Turkey, a member of NATO, shot down a Russian fighter jet. NATO is expanding further into the sphere of influence of the former USSR. Russia is increasingly reliant on the rhetoric of nuclear weapons. The South China Sea is a tinder box ready to go up in flames. These are just a few of the potential flashpoints around the world, all involving states armed with nuclear weapons. With global tensions so high, the possibility of war seems very real and that likelihood is increasing. Our saving grace is the presence of nuclear weapons among the states involved that form stable deterrent relationships that make large-scale conventional war unlikely. Some scholars like Ohio State professor John Mueller have described “the essential irrelevance of nuclear weapons,” claiming their impact is at best inflated, but they could not be more wrong. Nuclear weapons, being the ultimate deterrent, still matter and are still a critical part of what keeps us safe and secure, perhaps now more than any other time since the end of the Cold War.
It may seem counter-intuitive to a lot of people that possessing the most destructive weapons known to mankind makes the world safer, but this concept is ultimately what forms the foundation of nuclear deterrence: the threat of massive retaliation to stay the hand of a would-be attacker. When faced with nuclear weapons, a potential attacker must ask themselves: “Is aggression worth the possible escalation to nuclear use and, ostensibly, obliteration.” For instance, if a conventionally armed state was considering aggression against a nuclear adversary they would have to ask, “Is it worth risking the ultimate consequence?”
Simply possessing nuclear weapons does not establish deterrent, however, as weapons need to be secure and survivable so they can hold an adversary at risk even in the face of a first strike. In a world with nine nuclear powers (United States, United Kingdom, France, Russia, China, India, Pakistan, Israel and North Korea), this makes survivability a major concern and a critical element of deterrence. If a state thinks it could perform a splendid first strike and pre-emptively eliminate its adversary’s arsenal, war becomes a lot less risky — they only have to get lucky once. This is why it is not simply enough to possess nuclear weapons. For instance, if Russia wanted a war with the United States, Russia would have to be able to eliminate all of the United States’ 1,500 deployed warheads as well as the warheads of all its NATO allies in a variety of hardened and mobile platforms to ensure they will not get hit back.
This issue of survivability and effectiveness is what makes the United States’ nuclear modernization effort so important. Many of the systems the United States currently has deployed are rapidly aging and approaching end of life. The B-52 bomber, the bomber that comprises the majority of the U.S. bomber fleet, has now been in service for 60 years and lacks many of the features that would make them survivable against modern air defense. The U.S. Ohio submarine fleet has been in service since 1981, far longer than anticipated and essentially skipping a generation of submarine as the transition to the Ohio-replacement is planned. The Minuteman ICBMs are also pushing 55 years of service and facing obsolescence by 2030. Given the spin-up times for major acquisition projects, if the United States wants to make sure its nuclear arsenal is not in shambles by 2030, it needs to begin production today so the new weapons are ready when the old weapons go out of service.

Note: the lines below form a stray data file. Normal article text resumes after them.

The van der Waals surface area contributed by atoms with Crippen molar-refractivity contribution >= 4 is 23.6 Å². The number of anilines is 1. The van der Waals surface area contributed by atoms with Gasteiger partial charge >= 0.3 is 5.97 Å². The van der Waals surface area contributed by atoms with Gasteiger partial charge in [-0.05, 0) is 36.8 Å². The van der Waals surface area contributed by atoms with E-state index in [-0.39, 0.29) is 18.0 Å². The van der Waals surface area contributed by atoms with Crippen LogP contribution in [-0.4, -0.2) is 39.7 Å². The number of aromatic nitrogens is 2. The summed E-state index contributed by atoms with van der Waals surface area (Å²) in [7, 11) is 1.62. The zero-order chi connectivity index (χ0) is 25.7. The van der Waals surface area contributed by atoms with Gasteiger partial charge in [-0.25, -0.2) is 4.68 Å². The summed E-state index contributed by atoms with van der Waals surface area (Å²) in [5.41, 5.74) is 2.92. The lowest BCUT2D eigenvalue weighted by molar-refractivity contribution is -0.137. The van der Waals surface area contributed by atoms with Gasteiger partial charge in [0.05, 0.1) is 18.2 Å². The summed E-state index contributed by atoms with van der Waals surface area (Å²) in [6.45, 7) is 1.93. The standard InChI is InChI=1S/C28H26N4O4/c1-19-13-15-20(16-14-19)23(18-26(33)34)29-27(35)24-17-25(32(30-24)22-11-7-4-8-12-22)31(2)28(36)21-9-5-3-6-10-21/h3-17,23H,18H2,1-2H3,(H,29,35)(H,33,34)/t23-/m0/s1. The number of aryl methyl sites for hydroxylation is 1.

Despite this fact, there are many who think the United States should cut back on its nuclear modernization efforts or let entire systems age out. Given the important role of nuclear weapons, this is absolutely the wrong decision to make. While steps could be taken to reduce arsenals globally, unilaterally letting U.S. arsenal atrophy is dangerous and would weaken its deterrent, leaving it vulnerable to first strike. Pursuing a world without nuclear weapons is a noble goal, but it is not one that can be achieved by breaking the precarious stability bought by strategic deterrence. As history tells us time and again, security is not maintained through pure goodwill — it requires enforcement, and in the nuclear realm that is other nuclear weapons. So long as nuclear weapons exist, the United States must invest in an effective and survivable arsenal to combat the rogue nuclear states of the world like North Korea and continue to ensure global strategic stability.
One day in the future, hopefully sooner rather than later, the world will possess the conditions to make nuclear weapons, and war on the whole, irrelevant. Unfortunately, that day is still a long way off and we have to accept the reality that nuclear weapons are still very relevant and very important to maintaining global stability: they add a level of consequence and necessary consideration to war that no other weapon can match. Sad though it might be, the ultimate force of destruction is also the world’s greatest preserver of peace and stability and we should do everything we can to ensure that continues.
Photo is public domain.